US Secretary of State Antony Blinken convened discussions between the foreign ministers of Armenia and Azerbaijan, congratulating the two states for taking "courageous efforts" toward a lasting peace in the Nagorno-Karabakh region.
Blinken met with Armenian foreign minister Ararat Mirzoyan and his Azerbaijani counterpart Jeyhun Bayramov on Monday at Blair House, a state guesthouse in Washington, D.C., only weeks after the worst violence between the two nations since the 2020 war.
"What we are seeing now are real, courageous measures by both countries to put the past behind them and work toward a lasting peace," Blinken stated in his opening remarks to the summit.
The top U.S. ambassador stated that the meetings will build on previous discussions at the United Nations General Assembly in New York and other conversations involving Armenian, Azerbaijani, and American officials.
"As a friend to both Armenia and Azerbaijan, the United States is dedicated to doing all possible to assist you in this endeavor," he said. "Direct discussion is the most effective method for achieving a lasting peace, and we are delighted to support this."
The remainder of the conference took place behind closed doors.
A US official, speaking on the condition of anonymity to the AFP news agency, stated that the conference was less about peace negotiations in the traditional sense and more about creating an opportunity for opposed parties to meet and communicate.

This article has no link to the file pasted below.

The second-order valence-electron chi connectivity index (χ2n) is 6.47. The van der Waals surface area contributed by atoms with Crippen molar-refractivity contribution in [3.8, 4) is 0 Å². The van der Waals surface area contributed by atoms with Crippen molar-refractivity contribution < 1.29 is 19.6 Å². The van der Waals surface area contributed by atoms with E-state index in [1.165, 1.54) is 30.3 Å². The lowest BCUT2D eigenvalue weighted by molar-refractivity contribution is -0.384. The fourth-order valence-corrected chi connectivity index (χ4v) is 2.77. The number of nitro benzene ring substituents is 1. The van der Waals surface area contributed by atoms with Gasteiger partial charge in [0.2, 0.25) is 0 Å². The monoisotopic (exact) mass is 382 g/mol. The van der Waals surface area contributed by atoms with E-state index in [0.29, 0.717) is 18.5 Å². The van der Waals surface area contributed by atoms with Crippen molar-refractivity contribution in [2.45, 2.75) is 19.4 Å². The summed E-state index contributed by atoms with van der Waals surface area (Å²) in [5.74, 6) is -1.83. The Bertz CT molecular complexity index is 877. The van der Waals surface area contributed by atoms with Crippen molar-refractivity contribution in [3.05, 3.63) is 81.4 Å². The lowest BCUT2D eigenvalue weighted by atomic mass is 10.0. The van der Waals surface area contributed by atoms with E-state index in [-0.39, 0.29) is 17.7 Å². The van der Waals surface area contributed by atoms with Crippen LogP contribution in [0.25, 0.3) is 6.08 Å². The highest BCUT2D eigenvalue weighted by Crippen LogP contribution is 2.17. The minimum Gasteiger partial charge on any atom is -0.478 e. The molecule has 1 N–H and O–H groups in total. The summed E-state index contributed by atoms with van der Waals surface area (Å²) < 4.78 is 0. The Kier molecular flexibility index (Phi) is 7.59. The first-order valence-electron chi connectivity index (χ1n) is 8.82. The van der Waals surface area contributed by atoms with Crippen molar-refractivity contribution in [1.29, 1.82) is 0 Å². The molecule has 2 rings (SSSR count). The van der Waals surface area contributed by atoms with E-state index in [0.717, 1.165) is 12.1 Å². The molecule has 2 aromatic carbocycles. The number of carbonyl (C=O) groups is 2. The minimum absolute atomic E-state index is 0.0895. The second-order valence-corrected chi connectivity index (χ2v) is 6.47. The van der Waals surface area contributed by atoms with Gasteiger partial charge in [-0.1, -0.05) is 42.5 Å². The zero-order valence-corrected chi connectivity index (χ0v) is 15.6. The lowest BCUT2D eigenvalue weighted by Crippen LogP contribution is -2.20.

During a summit hosted by Russian President Vladimir Putin a week ago, Armenian Prime Minister Nikol Pashinyan and Azerbaijani President Ilham Aliyev "decided not to use force" to resolve their conflict over the region of Nagorno-Karabakh.
However, in the early hours of Monday, Azerbaijani forces opened fire on Armenian positions in the eastern sector of the Armenian-Azerbaijani border, according to a statement from the Armenian defense ministry in Yerevan, which added that no casualties were reported. In the meantime, Azerbaijan's defense ministry accused Armenian forces of firing on Azerbaijani troops stationed in multiple areas along the border.
Monday, Dmitry Peskov, a spokesperson for the Kremlin, urged all sides to avoid acts and steps that could escalate tensions.
The two parties agreed on a European Union mission along their shared border in early October.
In the fall of 2020 and the 1990s, Armenia and Azerbaijan fought two wars over the disputed area of Nagorno-Karabakh.
Six weeks of warfare in 2020 claimed the lives of over 6,500 people before a cease-fire brokered by Russia brought a stop to the hostilities.
Armenia surrendered areas of land it had held for decades under the terms of the 2020 agreement, and Russia deployed forces to monitor the tenuous ceasefire. Since the 2020 conflict, there have been frequent exchanges of fire between Caucasus neighbors.
In September, almost 280 persons on both sides were killed in renewed fighting.
Upon the dissolution of the Soviet Union in 1991, ethnic Armenian rebels in Nagorno-Karabakh declared independence from Azerbaijan. Approximately 30,000 individuals perished in the ensuing fighting.